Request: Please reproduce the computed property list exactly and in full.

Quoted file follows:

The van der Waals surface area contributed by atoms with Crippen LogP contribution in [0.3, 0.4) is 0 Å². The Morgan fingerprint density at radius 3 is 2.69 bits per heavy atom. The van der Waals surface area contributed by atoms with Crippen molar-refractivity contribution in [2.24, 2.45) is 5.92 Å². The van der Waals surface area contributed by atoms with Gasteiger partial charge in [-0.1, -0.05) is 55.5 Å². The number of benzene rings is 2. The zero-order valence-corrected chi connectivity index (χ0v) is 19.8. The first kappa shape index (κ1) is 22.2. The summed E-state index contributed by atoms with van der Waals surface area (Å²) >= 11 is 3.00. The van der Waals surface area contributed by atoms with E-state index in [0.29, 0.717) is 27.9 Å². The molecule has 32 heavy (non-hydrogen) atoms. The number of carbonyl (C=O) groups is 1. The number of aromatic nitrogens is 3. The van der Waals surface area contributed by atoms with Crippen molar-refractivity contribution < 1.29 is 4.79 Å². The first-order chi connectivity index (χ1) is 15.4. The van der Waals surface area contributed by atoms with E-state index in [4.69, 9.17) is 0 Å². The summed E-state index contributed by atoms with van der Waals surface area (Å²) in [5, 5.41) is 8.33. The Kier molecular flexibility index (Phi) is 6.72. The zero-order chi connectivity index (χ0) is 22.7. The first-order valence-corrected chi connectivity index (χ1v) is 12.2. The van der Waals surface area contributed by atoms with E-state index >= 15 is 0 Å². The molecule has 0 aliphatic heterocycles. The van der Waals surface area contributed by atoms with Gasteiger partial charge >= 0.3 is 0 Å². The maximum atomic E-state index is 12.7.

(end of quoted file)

The van der Waals surface area contributed by atoms with Crippen LogP contribution in [0.3, 0.4) is 0 Å². The Morgan fingerprint density at radius 3 is 2.69 bits per heavy atom. The van der Waals surface area contributed by atoms with Crippen molar-refractivity contribution in [2.24, 2.45) is 5.92 Å². The van der Waals surface area contributed by atoms with Gasteiger partial charge in [-0.1, -0.05) is 55.5 Å². The number of benzene rings is 2. The zero-order valence-corrected chi connectivity index (χ0v) is 19.8. The first kappa shape index (κ1) is 22.2. The summed E-state index contributed by atoms with van der Waals surface area (Å²) >= 11 is 3.00. The van der Waals surface area contributed by atoms with E-state index in [0.29, 0.717) is 27.9 Å². The molecule has 32 heavy (non-hydrogen) atoms. The number of carbonyl (C=O) groups is 1. The number of aromatic nitrogens is 3. The van der Waals surface area contributed by atoms with Crippen molar-refractivity contribution < 1.29 is 4.79 Å². The first-order chi connectivity index (χ1) is 15.4. The van der Waals surface area contributed by atoms with E-state index in [4.69, 9.17) is 0 Å². The summed E-state index contributed by atoms with van der Waals surface area (Å²) in [5, 5.41) is 8.33. The Kier molecular flexibility index (Phi) is 6.72. The zero-order chi connectivity index (χ0) is 22.7. The first-order valence-corrected chi connectivity index (χ1v) is 12.2. The van der Waals surface area contributed by atoms with E-state index >= 15 is 0 Å². The molecule has 0 aliphatic heterocycles. The van der Waals surface area contributed by atoms with Gasteiger partial charge >= 0.3 is 0 Å². The maximum atomic E-state index is 12.7.